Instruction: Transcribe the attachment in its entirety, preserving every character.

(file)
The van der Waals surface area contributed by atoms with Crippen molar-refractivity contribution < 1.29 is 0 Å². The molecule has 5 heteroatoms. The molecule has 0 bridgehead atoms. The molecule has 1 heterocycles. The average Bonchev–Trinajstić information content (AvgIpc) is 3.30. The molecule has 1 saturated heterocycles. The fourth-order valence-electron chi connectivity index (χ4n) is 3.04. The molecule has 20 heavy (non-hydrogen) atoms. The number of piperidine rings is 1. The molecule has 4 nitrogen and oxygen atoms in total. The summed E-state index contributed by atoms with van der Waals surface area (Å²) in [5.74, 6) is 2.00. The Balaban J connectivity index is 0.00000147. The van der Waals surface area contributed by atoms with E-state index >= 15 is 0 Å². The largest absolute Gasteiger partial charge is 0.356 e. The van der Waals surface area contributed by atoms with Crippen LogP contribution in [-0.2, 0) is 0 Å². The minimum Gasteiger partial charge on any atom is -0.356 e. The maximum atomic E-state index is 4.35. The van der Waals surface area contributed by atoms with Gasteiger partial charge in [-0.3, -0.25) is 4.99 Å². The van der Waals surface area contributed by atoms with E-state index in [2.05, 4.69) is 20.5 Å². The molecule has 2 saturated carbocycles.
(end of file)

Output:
The van der Waals surface area contributed by atoms with Crippen molar-refractivity contribution < 1.29 is 0 Å². The molecule has 5 heteroatoms. The molecule has 0 bridgehead atoms. The molecule has 1 heterocycles. The average Bonchev–Trinajstić information content (AvgIpc) is 3.30. The molecule has 1 saturated heterocycles. The fourth-order valence-electron chi connectivity index (χ4n) is 3.04. The molecule has 20 heavy (non-hydrogen) atoms. The number of piperidine rings is 1. The molecule has 4 nitrogen and oxygen atoms in total. The summed E-state index contributed by atoms with van der Waals surface area (Å²) in [5.74, 6) is 2.00. The Balaban J connectivity index is 0.00000147. The van der Waals surface area contributed by atoms with E-state index >= 15 is 0 Å². The largest absolute Gasteiger partial charge is 0.356 e. The van der Waals surface area contributed by atoms with Crippen LogP contribution in [-0.2, 0) is 0 Å². The minimum Gasteiger partial charge on any atom is -0.356 e. The maximum atomic E-state index is 4.35. The van der Waals surface area contributed by atoms with Gasteiger partial charge in [-0.3, -0.25) is 4.99 Å². The van der Waals surface area contributed by atoms with E-state index in [2.05, 4.69) is 20.5 Å². The molecule has 2 saturated carbocycles.